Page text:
Who's Afraid of Virginia Ham? by Phyllis Richman

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The indomitable Chas Wheatley is back, in a tale of restaurants, rivalry, and murder most-hoped-for.

Ringo Laurenge is the new hire at the Washington Examiner, an ambitious young reporter with the looks and the brains to become a star. The trouble is, a few staffers at the Examiner would characterize him as an arrogant and sadistic back-stabbing blowhard who deserves to die. And Chas Wheatley is obsessively, shamefully among them. Her worries over Ringo have even begun to cut into her love life. Not only does this guy steal other reporters' stories, he also has a fascination with power, and is determined to destroy a restaurant that has become the focus of Chas's latest research.

While Ringo runs rampant at the Examiner, plots to crush Chas's friends, and cooks up ways to horn in on her territory, the question becomes not whether he will be taken out, but when and who will finally be driven to do it? For Ringo has made more than one enemy since arriving in town, and in a case like this, Chas isn't even sure she wants to find out which one of them has finally had enough.

For mystery lovers and foodies alike, Who's Afraid of Virginia Ham? is a deliciously wicked whodunit with all the right ingredients, served up by the restaurant and newspaper worlds' consummate insider, Phyllis Richman.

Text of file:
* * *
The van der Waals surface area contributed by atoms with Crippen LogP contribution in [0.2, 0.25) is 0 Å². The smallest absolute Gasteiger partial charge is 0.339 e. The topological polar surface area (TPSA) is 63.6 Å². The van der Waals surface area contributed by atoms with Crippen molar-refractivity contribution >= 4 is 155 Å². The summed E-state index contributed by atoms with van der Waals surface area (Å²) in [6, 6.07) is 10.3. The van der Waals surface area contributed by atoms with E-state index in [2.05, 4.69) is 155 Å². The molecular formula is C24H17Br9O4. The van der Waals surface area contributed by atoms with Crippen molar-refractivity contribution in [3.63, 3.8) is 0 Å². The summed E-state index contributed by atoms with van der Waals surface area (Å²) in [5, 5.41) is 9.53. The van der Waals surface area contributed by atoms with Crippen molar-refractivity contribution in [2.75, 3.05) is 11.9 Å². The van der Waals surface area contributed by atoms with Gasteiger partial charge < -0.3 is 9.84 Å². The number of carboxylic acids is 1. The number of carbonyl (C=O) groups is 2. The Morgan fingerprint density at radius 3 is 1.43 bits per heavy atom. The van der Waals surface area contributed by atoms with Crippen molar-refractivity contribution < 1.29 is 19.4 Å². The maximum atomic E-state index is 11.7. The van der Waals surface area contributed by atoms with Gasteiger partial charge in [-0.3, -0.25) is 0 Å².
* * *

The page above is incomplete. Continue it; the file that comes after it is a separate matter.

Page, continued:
About Phyllis Richman

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Phyllis Richman has been the Washington Post food critic for more than twenty-two years. She's the author of the Agatha-nominated Washington bestselling dining books including The Washington Post Dining Guide. She been an award-winning syndicated columnist and food editor and serves on the executive committees of the James Beard Restaurant awards and the Julia Child awards. She lives in Washington, D.C.
Published April 24, 2001 by Harper. 256 pages
Genres: Mystery, Thriller & Suspense, Literature & Fiction, Business & Economics, Action & Adventure. Fiction

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Kirkus Reviews

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Richman's prose is as sharp as ever, but like a novice waiter, she draws out the appetizer interminably, then presents the main course, the dessert, and the check only minutes before closing time.

May 03 2001 | Read Full Review of Who's Afraid of Virginia Ham?

Kirkus Reviews

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No doubt about it: Ringo Laurenge, the Washington Examiner’ s new business reporter, is having a corrosive effect on the once-collegial newsroom.

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Publishers Weekly

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In her third excursion into culinary crime (after Murder on the Gravy Train and the Agatha-nominated The Butter Did It) Richman throws in the requisite ingredients for a tasty whodunit, but with mixed success.

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Phyllis Richman should be better known for her mysteries than she is (as far as I know, she hasn't gotten a lot of attention...I could be wrong...I've been wrong before).

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